Profile: James Sweet
Cornwall has its very own pro snowboarder. James Sweet has made that magical leap from the beach to the mountains and is flying the flag for Kernow in competitions across Europe. We meet up with the 28-year-old boarder at home in Bude.
AC: How long have you been snowboarding?
JS: I’ve done eight winters in the Alps!
AC: How did you get into it?
Growing up around surfing, I got the opportunity to try snowboarding on a school trip to the mountains. I was hooked!
AC: Who are your sponsors?
JS: Westbeach UK, Airculture and Attla Snowboards
AC: What have been your biggest successes?
JS: I’ve got in the top ten in a few big air contests and I won the Boss de Bosses, a mogul riding contest a couple years back. It was well funny!
AC: What’s it like rubbing shoulders with some of the best snowboarders in the world?
JS: Its rad! They are so motivated and fun to be around. It really gives you huge confidence in your own riding.
AC: Who are your sporting heroes?
JS: Snowboarding hero has got to be this guy called Terje Haakonsen. He has pushed the sport so far, through complete domination on the competition scene for ten years, boycotting the Olympics and setting up the current world tour. He even broke the record for the highest air last year. I used to watch his video Subjekt Haakonsen on repeat when I was 16. Kelly Slater is another that I’ve always enjoyed watching. I’ve seen him surf in real life a few times – he’s mind blowing!
AC: What’s next in your snowboarding career?
JS: I’m hoping to get lots of filming and photos done. It’s fun to push yourself in this way and it keeps the sponsors happy too. I’m also looking to finish my instructor qualifications, by doing some work experience with McNab snowboarding camps, and then maybe go to NZ to coach next July.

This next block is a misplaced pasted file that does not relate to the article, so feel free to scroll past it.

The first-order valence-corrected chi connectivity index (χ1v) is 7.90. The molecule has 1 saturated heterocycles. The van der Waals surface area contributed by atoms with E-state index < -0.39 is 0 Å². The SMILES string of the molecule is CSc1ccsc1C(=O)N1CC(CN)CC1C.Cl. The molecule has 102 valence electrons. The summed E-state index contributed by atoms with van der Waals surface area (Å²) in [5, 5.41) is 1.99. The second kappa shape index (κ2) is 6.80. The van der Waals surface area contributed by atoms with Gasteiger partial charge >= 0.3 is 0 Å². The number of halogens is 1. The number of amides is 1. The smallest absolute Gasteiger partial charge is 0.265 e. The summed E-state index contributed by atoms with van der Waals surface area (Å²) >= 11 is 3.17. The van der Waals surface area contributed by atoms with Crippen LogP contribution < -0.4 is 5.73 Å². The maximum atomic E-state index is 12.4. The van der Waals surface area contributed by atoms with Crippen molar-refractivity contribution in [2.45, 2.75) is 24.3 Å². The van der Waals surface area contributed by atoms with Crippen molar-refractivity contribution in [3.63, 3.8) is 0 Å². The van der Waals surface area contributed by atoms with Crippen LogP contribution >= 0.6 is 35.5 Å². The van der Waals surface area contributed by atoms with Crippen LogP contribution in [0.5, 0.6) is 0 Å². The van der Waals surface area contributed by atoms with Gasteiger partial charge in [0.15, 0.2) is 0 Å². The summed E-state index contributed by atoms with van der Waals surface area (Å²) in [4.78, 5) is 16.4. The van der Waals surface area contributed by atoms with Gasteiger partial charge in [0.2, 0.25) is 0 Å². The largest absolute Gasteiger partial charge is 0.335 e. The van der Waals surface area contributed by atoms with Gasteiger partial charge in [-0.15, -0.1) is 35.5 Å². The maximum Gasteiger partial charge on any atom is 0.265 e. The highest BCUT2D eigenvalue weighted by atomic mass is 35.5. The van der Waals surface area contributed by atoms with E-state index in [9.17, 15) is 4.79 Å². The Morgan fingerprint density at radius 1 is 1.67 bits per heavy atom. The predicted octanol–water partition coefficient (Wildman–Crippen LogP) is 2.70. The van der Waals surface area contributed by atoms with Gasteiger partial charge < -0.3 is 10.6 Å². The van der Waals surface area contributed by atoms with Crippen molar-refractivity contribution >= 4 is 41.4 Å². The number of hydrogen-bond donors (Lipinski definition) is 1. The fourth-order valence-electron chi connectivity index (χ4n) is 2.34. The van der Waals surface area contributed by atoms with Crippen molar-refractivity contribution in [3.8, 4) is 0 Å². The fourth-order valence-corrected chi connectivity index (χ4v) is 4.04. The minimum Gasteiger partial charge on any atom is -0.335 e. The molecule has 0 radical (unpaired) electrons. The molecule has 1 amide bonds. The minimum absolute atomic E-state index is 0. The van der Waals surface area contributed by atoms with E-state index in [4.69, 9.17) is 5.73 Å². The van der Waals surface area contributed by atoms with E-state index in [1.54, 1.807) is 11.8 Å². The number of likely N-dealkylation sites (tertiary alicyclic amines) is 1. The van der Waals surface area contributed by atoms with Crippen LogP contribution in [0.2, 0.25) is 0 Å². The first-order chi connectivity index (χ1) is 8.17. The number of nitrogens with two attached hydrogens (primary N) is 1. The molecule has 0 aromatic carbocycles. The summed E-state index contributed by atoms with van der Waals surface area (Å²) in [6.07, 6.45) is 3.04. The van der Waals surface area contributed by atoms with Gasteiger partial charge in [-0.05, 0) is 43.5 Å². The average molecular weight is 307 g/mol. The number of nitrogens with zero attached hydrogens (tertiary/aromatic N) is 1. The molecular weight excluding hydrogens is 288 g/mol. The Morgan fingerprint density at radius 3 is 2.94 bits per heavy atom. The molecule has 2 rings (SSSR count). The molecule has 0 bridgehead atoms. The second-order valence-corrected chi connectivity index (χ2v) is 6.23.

AC: Where’s your favourite place to snowboard?
JS: Chamonix is my home from home.
AC: What’s an average day on the slopes for you?
JS: Depends on the snow. If it’s deep fresh powder, I like to get up before everyone and get the first lifts when they open. Or if it’s a nice sunny day, it’s great just to hang out doing laps of the snowpark with your friends.
AC: Which aspect of snowboarding do you like best?
JS: I like all types of snowboarding.
AC: Do you ride with anyone else from Cornwall?
JS: I do. My flatmate Micky and my girlfriend Charlotte come with me. Micky has been riding for years too – he rips! Also my friend James Stentiford, who is a well known rider, lives just over the border in Devon. We all shred Chamonix.
AC: How long do you get in the snow each year?
JS: About 100 days.
Born to Ride
AC: How do you keep in shape during the off season?
JS: I love surfing and try to stretch a bit – notice how I say try!
AC: Where do you call home now?
JS: Bude, always.
AC: Do you do any other adventure sports and if so how have they helped your snowboarding?
JS: Surfing helps loads, gives you strength and teaches you how to be fluid. Skateboarding gives you great balance. I do a tiny bit of trampolining too.
AC: What is it about snowboarding that grips you?
JS: The free feeling you get from living in the hills.
Just Do It
AC: What tips would you give to someone who wants to get into snowboarding?
JS: Learn in the UK for a few days on a dryslope or snowdome, then go on a budget holiday to Europe. You can get some good deals on holidays if you look around.
AC: How do you see the snowboarding developing?
JS: I think you are gonna see kids that have never been on real snow becoming among the best in the world!
Interview by Will Heathcote